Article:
Raspberries contain high levels of antioxidants, which help protect the human body against many diseases, including cancer. Research by Bartosz Fotschki, PhD, from the Institute of Animal Reproduction and Food Research of the Polish Academy of Sciences in Olsztyn, has shown that in order to boost the pro-health effect of antioxidants from raspberries, combining them with prebiotics is recommended.
– Appropriate stimulation of intestinal bacteria, through prebiotic supplementation, increases the efficiency of the breakdown of raspberry polyphenols into chemical compounds with greater pro-health potential, e.g. with a beneficial effect on fat metabolism in the liver – emphasises study author Bartosz Fotschki, PhD, from the Department of Biological Function of Food of the IARFR PAS in Olsztyn.
A FEW WORDS ABOUT RASPBERRIES
Raspberries are one of the most popular fruit. They owe their success not only to their sweet, juicy taste, but also to their well-known pro-health properties.
As Bartosz Fotschki reminds us, these fruits are a rich source of bioactive compounds with strong pro-health potential, e.g. characterised by a high content of antioxidants, mainly phenolic compounds, e.g. cyanidins, anthocyanins, elagotannins and phenolic acids. Antioxidants are natural substances that can help protect the human body against the development of many diet-related diseases.
– In addition to their strong antioxidant properties, the polyphenolic compounds found in raspberries also exhibit other beneficial biological activities, including regulating inflammation, lipid metabolism, bile acid synthesis in the liver and the activity of the microbiota in the gastrointestinal tract – indicates the scientist, who is involved in exploring the pro-health properties of biologically active compounds towards the prevention and alleviation of diet-induced metabolic disorders (e.g. obesity, non-alcoholic fatty liver disease).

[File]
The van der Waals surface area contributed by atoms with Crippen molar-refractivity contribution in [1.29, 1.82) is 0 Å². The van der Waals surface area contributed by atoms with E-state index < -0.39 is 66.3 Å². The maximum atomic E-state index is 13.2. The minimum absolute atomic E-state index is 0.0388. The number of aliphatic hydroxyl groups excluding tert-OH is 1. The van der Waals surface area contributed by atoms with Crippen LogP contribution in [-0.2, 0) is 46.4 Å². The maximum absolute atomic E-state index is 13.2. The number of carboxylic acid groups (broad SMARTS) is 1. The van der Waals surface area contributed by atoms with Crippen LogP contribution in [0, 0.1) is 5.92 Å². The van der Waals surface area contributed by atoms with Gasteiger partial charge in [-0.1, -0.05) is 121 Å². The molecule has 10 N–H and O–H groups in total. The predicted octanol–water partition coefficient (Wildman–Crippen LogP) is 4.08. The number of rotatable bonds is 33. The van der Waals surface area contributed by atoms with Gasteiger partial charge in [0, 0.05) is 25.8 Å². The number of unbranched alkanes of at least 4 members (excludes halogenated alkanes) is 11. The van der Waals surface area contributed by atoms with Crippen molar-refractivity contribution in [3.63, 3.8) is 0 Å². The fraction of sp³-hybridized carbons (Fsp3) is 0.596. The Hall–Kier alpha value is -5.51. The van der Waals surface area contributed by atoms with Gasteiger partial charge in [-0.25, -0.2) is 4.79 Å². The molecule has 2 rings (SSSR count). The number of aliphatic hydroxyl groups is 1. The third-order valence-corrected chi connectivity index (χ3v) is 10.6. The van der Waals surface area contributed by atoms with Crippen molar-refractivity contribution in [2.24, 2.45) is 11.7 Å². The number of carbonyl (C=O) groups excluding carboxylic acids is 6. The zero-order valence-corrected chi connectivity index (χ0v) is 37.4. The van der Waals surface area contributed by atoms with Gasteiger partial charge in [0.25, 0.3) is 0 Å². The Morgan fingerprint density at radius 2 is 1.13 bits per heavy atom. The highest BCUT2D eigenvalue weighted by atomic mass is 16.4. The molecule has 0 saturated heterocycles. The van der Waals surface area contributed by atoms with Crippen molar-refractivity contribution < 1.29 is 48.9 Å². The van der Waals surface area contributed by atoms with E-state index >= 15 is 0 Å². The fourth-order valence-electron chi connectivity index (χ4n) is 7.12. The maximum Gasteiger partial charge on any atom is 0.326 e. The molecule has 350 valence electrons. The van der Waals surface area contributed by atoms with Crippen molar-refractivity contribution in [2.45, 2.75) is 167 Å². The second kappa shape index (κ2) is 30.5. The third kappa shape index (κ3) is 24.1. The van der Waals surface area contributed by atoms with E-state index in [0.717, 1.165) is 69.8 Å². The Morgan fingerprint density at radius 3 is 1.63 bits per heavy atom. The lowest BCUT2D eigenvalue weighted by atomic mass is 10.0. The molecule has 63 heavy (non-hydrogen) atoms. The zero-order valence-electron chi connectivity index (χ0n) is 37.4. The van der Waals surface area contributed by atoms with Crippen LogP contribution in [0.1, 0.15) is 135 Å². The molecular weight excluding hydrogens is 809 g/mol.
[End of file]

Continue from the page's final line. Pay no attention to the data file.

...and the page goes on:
BOOST THE EFFECT
The pro-health effects of raspberries can be further enhanced, which is why Bartosz Fotschki examined how to influence the gastrointestinal bacteria to do more intensive 'work’ in breaking down the polyphenols from raspberries.
In his research, the scientist relied on the combination of a raspberry polyphenol preparation with the prebiotic effect of fructooligosaccharides (these are fibre products that support the growth of probiotic bacteria, which are essential for proper intestinal function).
– The results of the study confirmed an enhancement in the efficiency of metabolising polyphenols to chemical compounds with greater pro-health potential. The mechanism of action of this mixture combines an increase in the number of bacteria showing the ability to metabolise polyphenols in the gastrointestinal tract with an increased concentration of metabolites that reach the liver and regulate mechanisms related to lipid metabolism, oxidative stress and inflammation – the scientist points out.
The results of the research have been published in one of the leading journals in the discipline of food technology and nutrition: Food Research International.
In other words – by combining the consumption of raspberries with a prebiotic supplement, we boost the pro-health effects of the fruit, and this has a beneficial effect on liver metabolism, among other things.
– Further human studies are still needed, but the combination of polyphenols found in various products (e.g. juice, mousse, freeze-dried) with fructooligosaccharides could be a valuable dietary supplement to support health prevention and could already appear in many products with pro-health potential – concludes Dr. Fotschki.
The study was carried out as part of the project 'Raspberry polyphenols and their metabolites as regulatory factors in the mechanisms of non-alcoholic fatty liver disease’ (UMO-2018/31/D/NZ9/02196), funded by the National Science Centre.